The new V1 Gen2 is completely different under the hood and it doesn’t share any internal components with the Gen1… One of the key parts of the new V1 Gen2 is the new Surface-Acoustic-Wave Dispersive-Delay-Line, or SAW DDL. This allows for absurdly fast sweep times across all of X, K, and Ka band.
Why does this matter? Well it basically makes the V1 immune to being defeated by quick trigger radar on Ka band. (Quick trigger is when the officer tries to quickly start and stop transmitting their radar gun, just long enough to lock in a speed while also being too quick for radar detectors to pick up the alert. See this video for more info.) Most modern detectors have no issue picking up Q/T nowadays, but the V1 takes it to a hilariously absurd level.
Some police radar guns like the Stalker DSR 2X and Decatur Genesis 2 offer automatic Q/T shots that last 0.5 sec. The V1 Gen2’s scan times are just 0.002 sec per antenna, lol. This means that for a complete front and rear scan, it takes just 0.004 sec total, or 125x faster than what the radar guns are doing. Officers can do manual Q/T shots that are a little faster than the half second automated ones, but nothing even remotely quick enough to sneak past the V1 Gen2.
That said, on K band, the V1 Gen2’s false alert filtering does slow things down quite a bit so if you face a lot of K band Q/T, the V1 Gen2 will struggle to alert you reliably.
False Alert Filtering
The V1 Gen2 offers improved false alert filtering compared to the Gen1 and it is a noticeably quieter detector than the original.
The new BSM filter (now called K Verifier instead of TMF2 / Junk K Fighter) does a great job of filtering out many false alerts. I’d say it’s one of the best BSM filters in the business. It’s not perfect and will still false to certain Mazdas, Hondas/Acuras, GM’s, and Chrysler vehicles, but when it does false, it’s gives a very weak and chilled out alert. It’s very different than detectors that alert intensely and from far away. I’m a fan of not only the fact that it filters out more vehicles than most other detectors (only the Radenso Pro M / RC M filters more), but the new V1’s alert presentation when it does false is less panic brake inducing than typical. 🙂
Ka Guard has been removed as an option from the V1 Gen2. I do still see some false alerts on Ka unfortunately, but luckily they’re not excessive.
The V1 also offers several different logic modes to add in additional false alert filtering.
All Bogies mode (A mode)
In All Bogies mode (you’ll see an “A” on the face of the detector), the V1 visually and audibly alerts to all signals that aren’t filtered out by the K Verifier. This is the V1’s chattiest mode (which sometimes confuses people when they think the “A” stands for “Automatic” mode) and so I only really run this mode for testing.
Logic mode (l mode)
Logic mode is great for when you have a fair amount of K band in use in your area. It visually alerts to all the same K band signals, but it will audibly mute any weak signals such as many BSMs, door openers on the side of the road, or police officers at a distance. As you get closer to the source and the signal gets stronger, the V1 will resume alerting normally.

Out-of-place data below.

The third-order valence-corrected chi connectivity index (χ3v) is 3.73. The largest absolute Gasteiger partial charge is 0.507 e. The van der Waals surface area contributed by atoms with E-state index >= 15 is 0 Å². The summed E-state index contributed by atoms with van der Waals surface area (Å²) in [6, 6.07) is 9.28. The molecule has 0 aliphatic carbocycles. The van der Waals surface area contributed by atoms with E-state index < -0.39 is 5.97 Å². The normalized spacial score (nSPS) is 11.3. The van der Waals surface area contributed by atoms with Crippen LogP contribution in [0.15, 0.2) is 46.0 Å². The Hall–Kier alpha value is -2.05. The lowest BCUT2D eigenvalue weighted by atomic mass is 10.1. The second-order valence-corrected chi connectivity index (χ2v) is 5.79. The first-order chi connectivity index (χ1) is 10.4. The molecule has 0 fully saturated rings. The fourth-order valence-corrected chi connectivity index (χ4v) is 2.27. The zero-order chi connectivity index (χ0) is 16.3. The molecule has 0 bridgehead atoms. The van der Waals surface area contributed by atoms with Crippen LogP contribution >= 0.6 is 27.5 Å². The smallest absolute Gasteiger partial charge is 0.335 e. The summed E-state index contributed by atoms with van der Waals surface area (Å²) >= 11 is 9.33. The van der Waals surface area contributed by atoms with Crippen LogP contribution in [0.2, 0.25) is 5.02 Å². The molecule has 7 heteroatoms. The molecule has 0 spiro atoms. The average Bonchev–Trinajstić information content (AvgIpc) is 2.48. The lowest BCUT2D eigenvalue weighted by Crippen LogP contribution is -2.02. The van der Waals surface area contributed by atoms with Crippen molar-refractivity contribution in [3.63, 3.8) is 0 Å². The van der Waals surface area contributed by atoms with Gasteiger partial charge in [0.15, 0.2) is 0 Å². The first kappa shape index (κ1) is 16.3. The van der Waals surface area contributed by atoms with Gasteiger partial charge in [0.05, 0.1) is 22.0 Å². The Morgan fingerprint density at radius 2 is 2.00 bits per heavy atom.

I like Logic mode for when I want to keep an eye on what’s going on around me and I still want a good amount of range on K band.
Advanced Logic mode (L mode)
For the most aggressive K band filtering, especially if there’s not a ton of K band in use around you, there is Advanced Logic mode. Valentine recommends this in urban areas and it is their default option. Advanced Logic mode both visually and audibly hides any weak alerts to keep the detector extra quiet. Once the signal gets stronger, only then will it alert and we see this reflected in test results.
Advanced Logic mode also offers some additional filtering to try and filter out door openers, independent of signal strength. I find this to be helpful, but kind of hit or miss. It helps against some door openers, but I find it works better when you initially drive into a shopping center and park. When you get back in your car, the V1 will alert to some of the door openers that it was filtering out before. So it does add some additional filtering against door openers, but false alerts may still punch through in certain instances.
Nevertheless, Advanced Logic mode is the way to get the quietest experience possible running a standalone V1 while still getting a fair amount of K band detection range in all but the most demanding of situations.
Like the V1 Gen1, the new V1 Gen2 lacks a GPS chip so it has no native ability to give you low speed muting, GPS lockouts, or redlight / speed camera alerts. IMHO GPS is pretty vital for a detector used in urban areas and it’s a reason why people often give the V1 a hard time. “How can a modern $500 radar detector not include GPS!?”
Valentine does offer low speed muting through accessories like Savvy (a $69 OBD-II module) or their free V1connection app so they do offer options to get some speed-related muting.
However, Mike is very much against GPS lockouts as he explains on his website. I also had a chance to talk to him about this more in our recent interview (skip to 1:03:03).